Primary English Tips | Vocabulary: How to Record (and Remember) New Words
Happy Tuesday, everyone!
In the previous post, I talked about some important points to consider in helping your child grow his/her vocabulary through reading. Have your children been reading this holiday? If they have and are reading materials that are pitched at their level, they must have come across some new words along the way.
What children have most often been encouraged to do, is to record down these new words in a notebook and to state the definitions beside it. However, most of you who have done that will realise that as the list grows in the book, it does not necessarily grow in your child's head. At the same time, this method of recording new words "learnt" is also killing the curiosity your child has about words and its meaning. After all, it is really just copying and pasting.
A curious child will always be motivated to find out more and when learning is meaningful, there is even more reason to want to continue learning. As we try and grow the curiosity children have about words, here are three other ways to organise the new words learnt during reading.
1. Vocabulary Frames
A vocabulary frame is useful in helping a child to understand a word as it requires the children to jot down more than a definition. Instead, a child should write down the opposite meaning or what it is not as well. In addition, it uses mnemonics(memory devices that aid in recall and remembering) such as images (drawing or pictures for children who are less confident of their drawing skills) and a silly sentence to aid in retaining the word. My children generally find vocabulary frames fun to use and they are definitely more helpful than jotting down the definition of the word alone.
2. Creating a Word Web
We all know a spider web. A word wed is well, a web of words. There are a few ways that word-webbing can be done. A web can be created with words which are synonyms (words with similar meanings) such as the one below from the Visual Thesaurus. You may even add in words of opposite meanings by colour-coding the lines in red.
Another way to create a word web is to create a web which focuses on prefixes(a series of letters added before a base word), suffixes(added after a base word) or root words (words that carry the main meaning but usually are unable to stand alone). To increase my children's level of interest, I describe these bits of a word to my children as codes in a puzzle(a new word). Knowing these codes give them a chance to make a good guess on the meaning of the words. Following which, I will show them familiar and also new words containing the affixes or root word we have learnt and have them decode it like a puzzle.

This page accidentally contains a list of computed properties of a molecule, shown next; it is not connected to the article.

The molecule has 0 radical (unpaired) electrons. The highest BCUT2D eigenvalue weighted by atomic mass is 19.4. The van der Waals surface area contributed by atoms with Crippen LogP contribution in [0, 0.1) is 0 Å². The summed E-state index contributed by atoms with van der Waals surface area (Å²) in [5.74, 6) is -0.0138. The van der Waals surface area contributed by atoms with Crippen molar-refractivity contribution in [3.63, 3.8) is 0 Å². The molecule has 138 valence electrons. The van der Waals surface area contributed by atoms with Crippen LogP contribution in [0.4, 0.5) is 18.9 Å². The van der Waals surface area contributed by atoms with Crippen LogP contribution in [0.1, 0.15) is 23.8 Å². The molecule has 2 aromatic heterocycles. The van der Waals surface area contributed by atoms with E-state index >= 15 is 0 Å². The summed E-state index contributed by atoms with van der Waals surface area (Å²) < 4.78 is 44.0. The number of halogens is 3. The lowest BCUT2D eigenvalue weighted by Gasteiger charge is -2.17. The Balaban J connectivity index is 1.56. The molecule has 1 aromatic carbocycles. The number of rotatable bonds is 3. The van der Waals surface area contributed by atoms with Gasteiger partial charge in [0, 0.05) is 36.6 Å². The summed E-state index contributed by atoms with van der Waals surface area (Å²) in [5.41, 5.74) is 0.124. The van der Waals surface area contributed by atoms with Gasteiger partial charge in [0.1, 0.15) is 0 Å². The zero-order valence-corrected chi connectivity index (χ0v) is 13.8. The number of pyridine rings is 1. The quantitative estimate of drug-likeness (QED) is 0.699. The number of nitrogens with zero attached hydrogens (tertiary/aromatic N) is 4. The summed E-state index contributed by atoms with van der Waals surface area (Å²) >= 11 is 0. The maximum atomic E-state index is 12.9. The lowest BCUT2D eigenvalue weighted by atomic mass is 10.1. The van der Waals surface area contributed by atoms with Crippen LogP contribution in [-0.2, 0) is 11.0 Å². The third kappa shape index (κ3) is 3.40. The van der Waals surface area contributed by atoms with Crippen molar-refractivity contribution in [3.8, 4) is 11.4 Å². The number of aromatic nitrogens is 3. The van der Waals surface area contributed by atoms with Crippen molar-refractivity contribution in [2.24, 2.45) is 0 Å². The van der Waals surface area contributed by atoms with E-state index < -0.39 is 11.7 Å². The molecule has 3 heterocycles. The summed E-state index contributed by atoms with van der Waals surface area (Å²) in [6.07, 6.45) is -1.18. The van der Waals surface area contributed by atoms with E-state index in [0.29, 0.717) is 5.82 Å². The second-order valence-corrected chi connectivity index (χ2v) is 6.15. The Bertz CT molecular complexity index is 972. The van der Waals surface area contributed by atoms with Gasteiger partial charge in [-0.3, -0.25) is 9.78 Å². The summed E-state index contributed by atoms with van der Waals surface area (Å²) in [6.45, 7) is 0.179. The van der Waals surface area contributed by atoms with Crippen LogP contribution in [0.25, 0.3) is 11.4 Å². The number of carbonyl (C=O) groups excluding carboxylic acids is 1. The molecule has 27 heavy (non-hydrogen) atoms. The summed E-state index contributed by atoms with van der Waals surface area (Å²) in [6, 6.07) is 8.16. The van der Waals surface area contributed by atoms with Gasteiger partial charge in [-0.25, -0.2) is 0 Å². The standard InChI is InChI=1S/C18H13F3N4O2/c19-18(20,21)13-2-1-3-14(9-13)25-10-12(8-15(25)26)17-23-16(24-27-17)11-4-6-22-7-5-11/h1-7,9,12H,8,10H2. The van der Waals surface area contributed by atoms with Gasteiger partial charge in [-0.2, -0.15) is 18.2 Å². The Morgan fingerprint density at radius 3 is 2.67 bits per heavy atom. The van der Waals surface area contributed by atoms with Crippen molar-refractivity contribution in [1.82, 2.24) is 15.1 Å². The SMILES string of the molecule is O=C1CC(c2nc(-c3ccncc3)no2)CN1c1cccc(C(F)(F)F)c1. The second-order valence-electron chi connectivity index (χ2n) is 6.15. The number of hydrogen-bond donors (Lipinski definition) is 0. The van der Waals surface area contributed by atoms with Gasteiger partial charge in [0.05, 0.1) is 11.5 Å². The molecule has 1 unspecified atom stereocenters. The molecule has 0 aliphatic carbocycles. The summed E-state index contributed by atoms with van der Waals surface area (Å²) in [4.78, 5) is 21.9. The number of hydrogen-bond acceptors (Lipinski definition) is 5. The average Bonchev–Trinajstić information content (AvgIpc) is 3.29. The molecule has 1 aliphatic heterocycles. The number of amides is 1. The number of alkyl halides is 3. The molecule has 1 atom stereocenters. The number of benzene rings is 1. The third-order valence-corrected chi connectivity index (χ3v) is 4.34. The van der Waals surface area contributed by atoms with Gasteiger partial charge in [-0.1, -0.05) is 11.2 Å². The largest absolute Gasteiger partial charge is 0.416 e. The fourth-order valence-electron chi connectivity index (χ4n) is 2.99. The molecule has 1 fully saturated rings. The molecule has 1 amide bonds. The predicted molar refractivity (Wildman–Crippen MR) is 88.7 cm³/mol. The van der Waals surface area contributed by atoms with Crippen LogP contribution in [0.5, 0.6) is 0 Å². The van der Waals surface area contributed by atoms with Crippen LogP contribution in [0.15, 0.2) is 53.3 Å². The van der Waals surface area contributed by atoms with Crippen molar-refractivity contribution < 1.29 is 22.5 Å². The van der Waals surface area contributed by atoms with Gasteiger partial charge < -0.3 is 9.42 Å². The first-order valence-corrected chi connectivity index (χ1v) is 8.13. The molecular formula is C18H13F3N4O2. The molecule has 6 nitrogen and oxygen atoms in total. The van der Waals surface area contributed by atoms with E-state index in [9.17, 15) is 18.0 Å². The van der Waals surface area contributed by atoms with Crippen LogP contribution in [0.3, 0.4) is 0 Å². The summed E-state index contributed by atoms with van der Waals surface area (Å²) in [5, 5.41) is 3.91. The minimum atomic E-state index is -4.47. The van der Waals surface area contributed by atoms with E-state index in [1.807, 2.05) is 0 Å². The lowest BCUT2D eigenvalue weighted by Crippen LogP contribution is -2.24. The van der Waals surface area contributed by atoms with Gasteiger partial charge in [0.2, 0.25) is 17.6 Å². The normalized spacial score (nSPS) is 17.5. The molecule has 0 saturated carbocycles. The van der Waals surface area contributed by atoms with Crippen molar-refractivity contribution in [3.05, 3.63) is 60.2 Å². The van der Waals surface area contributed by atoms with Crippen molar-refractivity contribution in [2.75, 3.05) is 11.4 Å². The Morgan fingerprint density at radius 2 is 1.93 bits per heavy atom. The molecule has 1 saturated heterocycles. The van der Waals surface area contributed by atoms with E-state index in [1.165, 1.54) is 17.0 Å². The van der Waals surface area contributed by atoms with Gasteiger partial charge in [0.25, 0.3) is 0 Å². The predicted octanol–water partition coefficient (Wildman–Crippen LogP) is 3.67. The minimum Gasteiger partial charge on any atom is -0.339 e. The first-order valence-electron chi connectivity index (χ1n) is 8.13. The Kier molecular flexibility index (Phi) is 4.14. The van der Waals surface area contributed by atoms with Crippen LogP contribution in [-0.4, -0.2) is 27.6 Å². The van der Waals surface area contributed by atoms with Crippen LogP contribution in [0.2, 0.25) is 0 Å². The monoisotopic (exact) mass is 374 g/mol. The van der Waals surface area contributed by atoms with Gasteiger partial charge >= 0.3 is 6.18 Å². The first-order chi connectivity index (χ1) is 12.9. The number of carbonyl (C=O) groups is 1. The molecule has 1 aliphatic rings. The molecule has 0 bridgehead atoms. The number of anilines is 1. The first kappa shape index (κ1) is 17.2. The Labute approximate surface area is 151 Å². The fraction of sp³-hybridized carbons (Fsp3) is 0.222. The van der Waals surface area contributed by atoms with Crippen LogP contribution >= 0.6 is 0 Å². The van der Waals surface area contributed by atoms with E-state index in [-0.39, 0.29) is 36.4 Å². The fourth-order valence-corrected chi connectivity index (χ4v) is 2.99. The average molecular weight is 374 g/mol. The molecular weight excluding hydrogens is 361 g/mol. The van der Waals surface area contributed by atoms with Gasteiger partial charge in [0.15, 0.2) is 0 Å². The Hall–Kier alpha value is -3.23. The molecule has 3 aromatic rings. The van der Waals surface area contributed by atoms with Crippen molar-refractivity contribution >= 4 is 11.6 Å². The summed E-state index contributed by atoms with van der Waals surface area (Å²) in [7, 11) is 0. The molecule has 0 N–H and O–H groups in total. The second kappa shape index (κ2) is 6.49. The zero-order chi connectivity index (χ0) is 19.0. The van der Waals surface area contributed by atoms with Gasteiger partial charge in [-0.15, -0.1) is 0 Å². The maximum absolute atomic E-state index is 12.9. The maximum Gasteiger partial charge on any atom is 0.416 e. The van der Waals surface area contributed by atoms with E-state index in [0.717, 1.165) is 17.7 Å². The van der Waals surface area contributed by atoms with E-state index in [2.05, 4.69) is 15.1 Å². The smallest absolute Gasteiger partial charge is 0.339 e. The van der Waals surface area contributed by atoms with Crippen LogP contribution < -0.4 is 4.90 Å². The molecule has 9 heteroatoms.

Below is a table of some common prefixes that can be used to start a web.
One feature of word webs which I really like is how the web can keep growing whenever a new word is learnt. By coming up with webs that begin with a prefix, suffix or root word, children will be able to organise the new words in a systematic and purposeful manner. In addition, they can revise and build on previous knowledge which makes learning very much a connected process. It is also easy for them to look for a recent word that they have learnt by referring to the webs.
3. Using Analogies
An analogy shows the relationship between words. Hence, analogies are a good way for pupils to extend their understanding of a word and also to make meaningful links to help them remember the meaning of a word better. Here are some common analogies and you may try and string them in a sentence to demonstrate their relationship to your child. (E.g. Coffee is a type of drink; a sleeve is part of a shirt.)
Category: coffee:drink :: tiger:animal
Synonym: delighted:pleased :: dry:arid
Antonym: dry:wet :: capture:release
Part to Whole: sleeve:shirt :: finger:hand
Object to Use: pencil:write :: brush:paint
Product to Producer: fire:lighter :: milk:cow
You may work with your child to substitute a corner of the vocabulary frame with an analogy. This is also a good way to go through the new words with your child by asking them to write you some analogies beside their list of words to demonstrate their understanding.
The three ways shared above are steps that your child can take to learn about the new words they come across during reading. One particular study has shown that for a word to be learnt and understood, a group of children needed exposure to the word twelve times! Hence, constant revision and exposure to the words being used in different contexts is something we will need to work towards after these steps. However, sparking off the curiosity and helping your child to make links between the new and the old will definitely help him/her get started on the right(and more interesting) foot in building a rich vocabulary.
Do your children have other ways of learning the new words that they come across during reading? Do share these good learning practices by leaving a comment!
If you are thinking of growing your library of children books, you can view our recommended list by our lil' ones and teachers. These are children books we love, and once you have read them, you will fall in love too.